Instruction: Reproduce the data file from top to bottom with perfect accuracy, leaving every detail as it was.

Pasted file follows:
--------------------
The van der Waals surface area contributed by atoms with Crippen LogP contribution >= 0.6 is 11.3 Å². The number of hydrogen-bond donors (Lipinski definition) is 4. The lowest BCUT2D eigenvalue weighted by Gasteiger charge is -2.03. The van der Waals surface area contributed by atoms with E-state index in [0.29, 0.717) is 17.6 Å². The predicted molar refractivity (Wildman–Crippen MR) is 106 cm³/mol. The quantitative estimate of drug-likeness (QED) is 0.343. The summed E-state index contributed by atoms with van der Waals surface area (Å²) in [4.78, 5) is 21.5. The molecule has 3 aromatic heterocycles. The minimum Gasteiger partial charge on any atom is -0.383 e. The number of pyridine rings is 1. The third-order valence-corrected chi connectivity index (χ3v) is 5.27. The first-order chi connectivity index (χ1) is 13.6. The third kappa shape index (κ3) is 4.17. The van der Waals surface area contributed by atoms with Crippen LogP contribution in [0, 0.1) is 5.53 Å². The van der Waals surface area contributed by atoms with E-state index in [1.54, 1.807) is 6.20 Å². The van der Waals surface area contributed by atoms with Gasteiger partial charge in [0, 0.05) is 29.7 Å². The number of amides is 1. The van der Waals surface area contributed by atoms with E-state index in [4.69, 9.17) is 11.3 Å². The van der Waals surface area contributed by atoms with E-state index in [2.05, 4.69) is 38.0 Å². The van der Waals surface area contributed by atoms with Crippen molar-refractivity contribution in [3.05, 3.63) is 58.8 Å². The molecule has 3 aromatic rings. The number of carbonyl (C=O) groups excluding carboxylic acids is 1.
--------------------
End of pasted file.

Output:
The van der Waals surface area contributed by atoms with Crippen LogP contribution >= 0.6 is 11.3 Å². The number of hydrogen-bond donors (Lipinski definition) is 4. The lowest BCUT2D eigenvalue weighted by Gasteiger charge is -2.03. The van der Waals surface area contributed by atoms with E-state index in [0.29, 0.717) is 17.6 Å². The predicted molar refractivity (Wildman–Crippen MR) is 106 cm³/mol. The quantitative estimate of drug-likeness (QED) is 0.343. The summed E-state index contributed by atoms with van der Waals surface area (Å²) in [4.78, 5) is 21.5. The molecule has 3 aromatic heterocycles. The minimum Gasteiger partial charge on any atom is -0.383 e. The number of pyridine rings is 1. The third-order valence-corrected chi connectivity index (χ3v) is 5.27. The first-order chi connectivity index (χ1) is 13.6. The third kappa shape index (κ3) is 4.17. The van der Waals surface area contributed by atoms with Crippen LogP contribution in [0, 0.1) is 5.53 Å². The van der Waals surface area contributed by atoms with E-state index in [1.54, 1.807) is 6.20 Å². The van der Waals surface area contributed by atoms with Gasteiger partial charge in [0, 0.05) is 29.7 Å². The number of amides is 1. The van der Waals surface area contributed by atoms with E-state index in [4.69, 9.17) is 11.3 Å². The van der Waals surface area contributed by atoms with E-state index in [2.05, 4.69) is 38.0 Å². The van der Waals surface area contributed by atoms with Crippen molar-refractivity contribution in [3.05, 3.63) is 58.8 Å². The molecule has 3 aromatic rings. The number of carbonyl (C=O) groups excluding carboxylic acids is 1.